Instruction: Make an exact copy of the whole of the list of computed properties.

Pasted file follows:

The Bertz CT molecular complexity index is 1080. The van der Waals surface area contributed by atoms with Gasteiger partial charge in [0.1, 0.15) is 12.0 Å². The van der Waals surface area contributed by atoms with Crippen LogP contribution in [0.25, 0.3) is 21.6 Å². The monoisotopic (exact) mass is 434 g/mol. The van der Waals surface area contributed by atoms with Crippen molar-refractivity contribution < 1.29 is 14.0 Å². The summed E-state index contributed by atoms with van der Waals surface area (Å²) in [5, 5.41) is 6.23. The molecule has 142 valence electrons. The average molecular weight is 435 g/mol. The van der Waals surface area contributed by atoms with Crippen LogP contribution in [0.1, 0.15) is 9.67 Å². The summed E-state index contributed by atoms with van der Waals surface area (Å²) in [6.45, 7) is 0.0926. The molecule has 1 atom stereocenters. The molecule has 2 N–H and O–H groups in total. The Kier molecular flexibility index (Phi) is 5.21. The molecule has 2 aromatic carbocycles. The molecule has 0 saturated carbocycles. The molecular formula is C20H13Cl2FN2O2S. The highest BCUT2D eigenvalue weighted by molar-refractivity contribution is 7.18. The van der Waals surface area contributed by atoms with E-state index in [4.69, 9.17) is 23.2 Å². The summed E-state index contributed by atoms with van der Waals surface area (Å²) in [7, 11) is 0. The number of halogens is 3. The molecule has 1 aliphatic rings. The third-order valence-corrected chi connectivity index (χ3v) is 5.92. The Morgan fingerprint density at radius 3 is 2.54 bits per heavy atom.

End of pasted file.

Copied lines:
The Bertz CT molecular complexity index is 1080. The van der Waals surface area contributed by atoms with Gasteiger partial charge in [0.1, 0.15) is 12.0 Å². The van der Waals surface area contributed by atoms with Crippen LogP contribution in [0.25, 0.3) is 21.6 Å². The monoisotopic (exact) mass is 434 g/mol. The van der Waals surface area contributed by atoms with Crippen molar-refractivity contribution < 1.29 is 14.0 Å². The summed E-state index contributed by atoms with van der Waals surface area (Å²) in [5, 5.41) is 6.23. The molecule has 142 valence electrons. The average molecular weight is 435 g/mol. The van der Waals surface area contributed by atoms with Crippen LogP contribution in [0.1, 0.15) is 9.67 Å². The summed E-state index contributed by atoms with van der Waals surface area (Å²) in [6.45, 7) is 0.0926. The molecule has 1 atom stereocenters. The molecule has 2 N–H and O–H groups in total. The Kier molecular flexibility index (Phi) is 5.21. The molecule has 2 aromatic carbocycles. The molecule has 0 saturated carbocycles. The molecular formula is C20H13Cl2FN2O2S. The highest BCUT2D eigenvalue weighted by molar-refractivity contribution is 7.18. The van der Waals surface area contributed by atoms with E-state index in [4.69, 9.17) is 23.2 Å². The summed E-state index contributed by atoms with van der Waals surface area (Å²) in [7, 11) is 0. The number of halogens is 3. The molecule has 1 aliphatic rings. The third-order valence-corrected chi connectivity index (χ3v) is 5.92. The Morgan fingerprint density at radius 3 is 2.54 bits per heavy atom.